My family and I have moved so many times that, to be perfectly honest, I can’t remember the number without counting out loud and on my fingers. “Let’s see -- do we count that month in France? What about the summer in the rural California church? Does that count, too?”
In the past eight years, we’ve lived in three states, four countries, and three continents. Sometimes when I allude to “our year in Germany” or “the three years in Scotland,” people seem envious and I can understand why. It sounds glamorous to others, but, really, all along I’ve been envying those who are settled, who have been setting down roots while we’ve been ripping them up, over and over again, to the point where I have woken up in the morning and literally not known where in the world I was.
“Heavenly Father, remember the traveler. Bring us safely home,” Fernando Ortega sang on a CD that my husband gave me when we were dating. We didn’t know then that it would become the theme song, more or less, for a decade of our lives together.
Moving is never easy, and I’m not primarily speaking of the practical and logistical side of things. “Moving, even a good move, is like grieving,” a friend recently told me, because in moving we lose what is familiar and step into uncertainty and newness.
“Relocation stress” is recognized by psychologists but little discussed in popular writings, although moving is considered one of life’s major stresses, up there with losing family members and becoming unemployed. As I scoured professional research on moving and stress, I was alarmed to find, among others, a study showing that:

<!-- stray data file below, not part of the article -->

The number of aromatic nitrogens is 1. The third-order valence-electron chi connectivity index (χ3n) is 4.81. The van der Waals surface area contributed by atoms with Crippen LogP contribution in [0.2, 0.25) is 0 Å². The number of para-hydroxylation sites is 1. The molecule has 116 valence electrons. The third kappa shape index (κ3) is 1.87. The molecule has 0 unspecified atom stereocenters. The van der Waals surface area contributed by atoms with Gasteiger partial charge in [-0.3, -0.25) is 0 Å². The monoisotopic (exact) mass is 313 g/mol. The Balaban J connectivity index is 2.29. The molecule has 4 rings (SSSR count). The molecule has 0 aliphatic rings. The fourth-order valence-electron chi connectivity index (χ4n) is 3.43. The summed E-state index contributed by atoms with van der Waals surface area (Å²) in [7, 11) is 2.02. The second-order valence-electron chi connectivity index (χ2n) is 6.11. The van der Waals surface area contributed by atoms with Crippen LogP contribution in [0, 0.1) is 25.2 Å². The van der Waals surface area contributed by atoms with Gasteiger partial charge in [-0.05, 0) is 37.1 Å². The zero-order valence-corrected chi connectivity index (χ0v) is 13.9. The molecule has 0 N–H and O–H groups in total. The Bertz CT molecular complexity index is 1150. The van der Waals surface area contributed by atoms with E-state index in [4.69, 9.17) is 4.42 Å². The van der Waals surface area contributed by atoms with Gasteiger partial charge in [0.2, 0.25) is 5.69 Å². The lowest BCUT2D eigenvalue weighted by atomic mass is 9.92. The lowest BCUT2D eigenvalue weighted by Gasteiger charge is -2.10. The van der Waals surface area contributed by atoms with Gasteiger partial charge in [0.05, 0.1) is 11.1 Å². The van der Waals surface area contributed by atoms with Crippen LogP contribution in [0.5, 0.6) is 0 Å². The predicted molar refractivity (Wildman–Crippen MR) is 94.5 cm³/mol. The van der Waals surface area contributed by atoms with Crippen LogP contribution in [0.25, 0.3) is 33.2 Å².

“[F]requent relocations in childhood are related to poorer well-being in adulthood, especially among people who are more introverted or neurotic.”
I have two children, who’ve made all these moves with us, and I moved plenty when I was a child myself. I happen to be both somewhat introverted and I have my share of neuroses. Was I doomed by too much moving? Worse, have I doomed my children?
My friend Christine loves the writer Wendell Berry, who has written eloquently across diverse genres -- poetry, essays, and fiction -- on the beauty and value of rootedness, of being connected to a particular place and knowing it, and the people on it, well. Consequently, Christine says,
“I often found our moves to be a source of guilt, as we were doing anything but committing to a place and a people over time.” However, she went on, many stories in the Bible involve people moving from place to place -- Abraham, for example. It occurred to me that one could claim fairly that the entire story of the Bible is a story about moving -- of exile, of wandering, of waiting on God, of waiting for home.